Groups that support repeal, such as the Heritage Foundation, argue that reform could harm access for seniors because of Medicare cuts and raise costs for employers with new mandates. Many of the Medicare cuts, though, are lower subsidies to Medicare Advantage plans that cost the government $1,000 more per patient than traditional Medicare patients, the report states, adding that other studies show the reforms could lead to a reduction of $3,000 per employee for employers.

Last week, the House voted to proceed on a repeal of health reform. In a column on his Web site, House Speaker John Boehner, R-Ohio, said he would like to see in its place a Republican alternative that would still provide access to those with pre-existing conditions but enact medical liability reform, allow the purchase of health insurance across state lines and expand Health Savings Accounts.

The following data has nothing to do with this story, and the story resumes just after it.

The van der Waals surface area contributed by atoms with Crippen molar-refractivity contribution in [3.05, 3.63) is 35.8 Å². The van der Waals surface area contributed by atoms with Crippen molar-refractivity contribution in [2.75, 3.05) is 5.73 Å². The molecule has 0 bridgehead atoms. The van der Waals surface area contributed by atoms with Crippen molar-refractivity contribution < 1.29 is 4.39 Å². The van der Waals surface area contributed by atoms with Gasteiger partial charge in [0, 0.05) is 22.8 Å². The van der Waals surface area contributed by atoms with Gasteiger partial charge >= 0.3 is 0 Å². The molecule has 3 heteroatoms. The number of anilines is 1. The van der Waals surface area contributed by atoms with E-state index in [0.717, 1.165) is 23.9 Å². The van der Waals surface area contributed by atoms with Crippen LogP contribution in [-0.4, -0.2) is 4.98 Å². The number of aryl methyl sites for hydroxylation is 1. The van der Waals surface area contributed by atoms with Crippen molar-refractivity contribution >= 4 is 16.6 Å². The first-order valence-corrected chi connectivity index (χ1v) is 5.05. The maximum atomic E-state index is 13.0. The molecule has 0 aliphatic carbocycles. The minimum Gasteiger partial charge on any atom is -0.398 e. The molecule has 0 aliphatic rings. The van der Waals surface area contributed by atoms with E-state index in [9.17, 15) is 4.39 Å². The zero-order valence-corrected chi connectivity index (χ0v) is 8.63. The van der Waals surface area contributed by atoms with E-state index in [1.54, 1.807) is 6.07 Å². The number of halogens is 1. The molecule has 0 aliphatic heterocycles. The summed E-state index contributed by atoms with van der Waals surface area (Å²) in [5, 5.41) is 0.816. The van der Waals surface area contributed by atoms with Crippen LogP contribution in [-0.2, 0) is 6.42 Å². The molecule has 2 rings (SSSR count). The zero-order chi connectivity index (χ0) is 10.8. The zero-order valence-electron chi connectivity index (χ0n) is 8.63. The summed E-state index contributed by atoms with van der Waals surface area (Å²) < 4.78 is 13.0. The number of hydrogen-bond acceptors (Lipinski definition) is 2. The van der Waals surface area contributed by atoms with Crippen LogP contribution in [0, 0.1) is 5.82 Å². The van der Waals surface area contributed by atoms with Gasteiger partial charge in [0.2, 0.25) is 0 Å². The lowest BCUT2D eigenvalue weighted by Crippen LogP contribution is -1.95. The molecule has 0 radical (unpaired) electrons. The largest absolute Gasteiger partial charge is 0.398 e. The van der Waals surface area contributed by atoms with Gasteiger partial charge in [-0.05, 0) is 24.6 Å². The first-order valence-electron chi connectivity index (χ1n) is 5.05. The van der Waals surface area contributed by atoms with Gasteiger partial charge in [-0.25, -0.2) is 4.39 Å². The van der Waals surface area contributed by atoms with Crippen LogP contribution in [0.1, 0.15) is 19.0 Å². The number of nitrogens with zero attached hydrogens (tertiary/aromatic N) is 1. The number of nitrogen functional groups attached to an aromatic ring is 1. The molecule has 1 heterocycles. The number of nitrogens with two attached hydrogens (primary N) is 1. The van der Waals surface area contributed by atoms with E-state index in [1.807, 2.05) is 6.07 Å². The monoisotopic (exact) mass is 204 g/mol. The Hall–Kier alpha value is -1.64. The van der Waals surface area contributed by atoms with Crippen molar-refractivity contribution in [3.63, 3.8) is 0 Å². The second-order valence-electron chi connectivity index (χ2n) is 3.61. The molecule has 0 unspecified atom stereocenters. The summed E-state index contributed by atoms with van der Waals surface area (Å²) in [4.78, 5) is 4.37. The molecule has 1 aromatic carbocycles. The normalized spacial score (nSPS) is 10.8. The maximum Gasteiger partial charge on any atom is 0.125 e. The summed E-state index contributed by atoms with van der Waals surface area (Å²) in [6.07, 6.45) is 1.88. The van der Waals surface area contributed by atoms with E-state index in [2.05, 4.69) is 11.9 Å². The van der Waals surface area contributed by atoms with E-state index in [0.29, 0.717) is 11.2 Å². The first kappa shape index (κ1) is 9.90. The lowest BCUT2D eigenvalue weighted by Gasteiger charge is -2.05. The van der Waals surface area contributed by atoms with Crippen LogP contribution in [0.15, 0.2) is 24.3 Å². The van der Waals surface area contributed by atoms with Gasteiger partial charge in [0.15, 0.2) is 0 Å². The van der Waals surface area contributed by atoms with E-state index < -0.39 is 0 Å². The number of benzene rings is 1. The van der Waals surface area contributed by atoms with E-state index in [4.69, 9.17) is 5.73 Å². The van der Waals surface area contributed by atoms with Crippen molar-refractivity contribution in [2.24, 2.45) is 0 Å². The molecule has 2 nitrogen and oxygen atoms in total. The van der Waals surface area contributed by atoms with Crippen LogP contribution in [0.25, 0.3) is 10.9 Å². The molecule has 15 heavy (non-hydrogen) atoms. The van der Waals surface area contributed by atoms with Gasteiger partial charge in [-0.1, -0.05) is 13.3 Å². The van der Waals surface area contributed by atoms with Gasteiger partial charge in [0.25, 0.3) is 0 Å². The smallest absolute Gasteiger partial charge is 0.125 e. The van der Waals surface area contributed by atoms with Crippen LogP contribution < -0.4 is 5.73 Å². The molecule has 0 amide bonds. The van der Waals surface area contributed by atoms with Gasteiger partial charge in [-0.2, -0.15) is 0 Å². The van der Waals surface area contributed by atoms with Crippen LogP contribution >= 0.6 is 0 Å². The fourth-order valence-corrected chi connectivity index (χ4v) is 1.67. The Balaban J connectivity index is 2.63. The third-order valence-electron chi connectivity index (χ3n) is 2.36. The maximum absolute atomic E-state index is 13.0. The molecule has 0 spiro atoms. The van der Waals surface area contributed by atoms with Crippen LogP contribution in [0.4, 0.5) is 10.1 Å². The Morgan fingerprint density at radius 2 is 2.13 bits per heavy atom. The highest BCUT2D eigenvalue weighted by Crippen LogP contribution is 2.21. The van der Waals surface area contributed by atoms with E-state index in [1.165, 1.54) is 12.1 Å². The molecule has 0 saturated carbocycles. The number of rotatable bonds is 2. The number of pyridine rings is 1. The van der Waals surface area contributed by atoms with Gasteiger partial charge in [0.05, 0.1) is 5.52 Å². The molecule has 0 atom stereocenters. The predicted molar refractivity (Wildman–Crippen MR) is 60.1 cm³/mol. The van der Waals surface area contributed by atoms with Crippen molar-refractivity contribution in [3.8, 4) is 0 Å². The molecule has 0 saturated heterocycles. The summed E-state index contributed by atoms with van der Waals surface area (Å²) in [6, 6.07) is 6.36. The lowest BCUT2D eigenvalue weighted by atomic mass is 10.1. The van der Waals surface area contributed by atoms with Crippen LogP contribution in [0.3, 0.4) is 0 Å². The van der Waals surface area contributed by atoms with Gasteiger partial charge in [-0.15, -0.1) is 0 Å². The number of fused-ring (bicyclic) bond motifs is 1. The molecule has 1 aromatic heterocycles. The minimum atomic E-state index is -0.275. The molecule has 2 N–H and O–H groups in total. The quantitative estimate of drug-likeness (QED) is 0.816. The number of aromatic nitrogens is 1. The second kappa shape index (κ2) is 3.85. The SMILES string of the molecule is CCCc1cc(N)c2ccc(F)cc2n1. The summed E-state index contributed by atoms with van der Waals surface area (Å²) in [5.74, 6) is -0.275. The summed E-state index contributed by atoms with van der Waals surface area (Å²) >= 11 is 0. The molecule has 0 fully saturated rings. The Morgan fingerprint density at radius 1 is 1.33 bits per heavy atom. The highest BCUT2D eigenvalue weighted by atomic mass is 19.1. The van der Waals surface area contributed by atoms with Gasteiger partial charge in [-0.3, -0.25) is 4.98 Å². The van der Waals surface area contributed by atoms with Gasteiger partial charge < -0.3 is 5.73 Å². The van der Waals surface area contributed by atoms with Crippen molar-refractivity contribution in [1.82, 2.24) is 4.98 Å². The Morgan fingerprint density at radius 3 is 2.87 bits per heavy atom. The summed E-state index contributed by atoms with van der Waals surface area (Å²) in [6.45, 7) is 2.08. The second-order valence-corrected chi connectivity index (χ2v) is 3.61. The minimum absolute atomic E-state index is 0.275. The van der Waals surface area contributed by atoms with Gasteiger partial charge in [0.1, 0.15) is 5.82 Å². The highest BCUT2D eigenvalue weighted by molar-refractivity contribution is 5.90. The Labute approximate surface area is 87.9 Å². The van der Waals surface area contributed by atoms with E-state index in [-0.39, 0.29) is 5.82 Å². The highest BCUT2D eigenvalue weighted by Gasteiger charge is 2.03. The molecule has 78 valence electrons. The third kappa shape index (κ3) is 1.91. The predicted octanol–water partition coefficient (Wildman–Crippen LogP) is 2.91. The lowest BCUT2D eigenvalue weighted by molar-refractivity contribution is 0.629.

Should the repeal pass the House, the Democratic-controlled U.S. Senate appears unlikely to go along and President Obama would probably veto a repeal of his signature legislation.

That's why Ali refers to the repeal as "political maneuvering."

"It doesn't seem likely to pass," she said, "and even if it did, it would only be harmful for people here in Georgia."

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usapatriot
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usapatriot 01/11/11 - 04:33 am
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Obamacare's high risk

Obamacare's high risk insurance pool:

"Medicare program's chief actuary predicted that 375,000 people would sign up for the pool plans by the end of the year. Early last month, the Health and Human Services Department reported that just 8,000 people had enrolled."

http://www.washingtonpost.com/wp-dyn/content/article/2010/12/27/AR201012...

Republicans had ideas for health care. Democrats never allowed debate on them. In fact, Democrats never knew what was in the bill anyhow. Who wrote that bill? Not Congress.

Do you know who?

Republicans are not heartless faces who want to deep six health care. They have legit ideas on things to do. One easy way is across state line health insurance company competition, like your auto insurance is.

I laugh when I hear Dem pols being interviewed and saying "competition is needed in health insurance."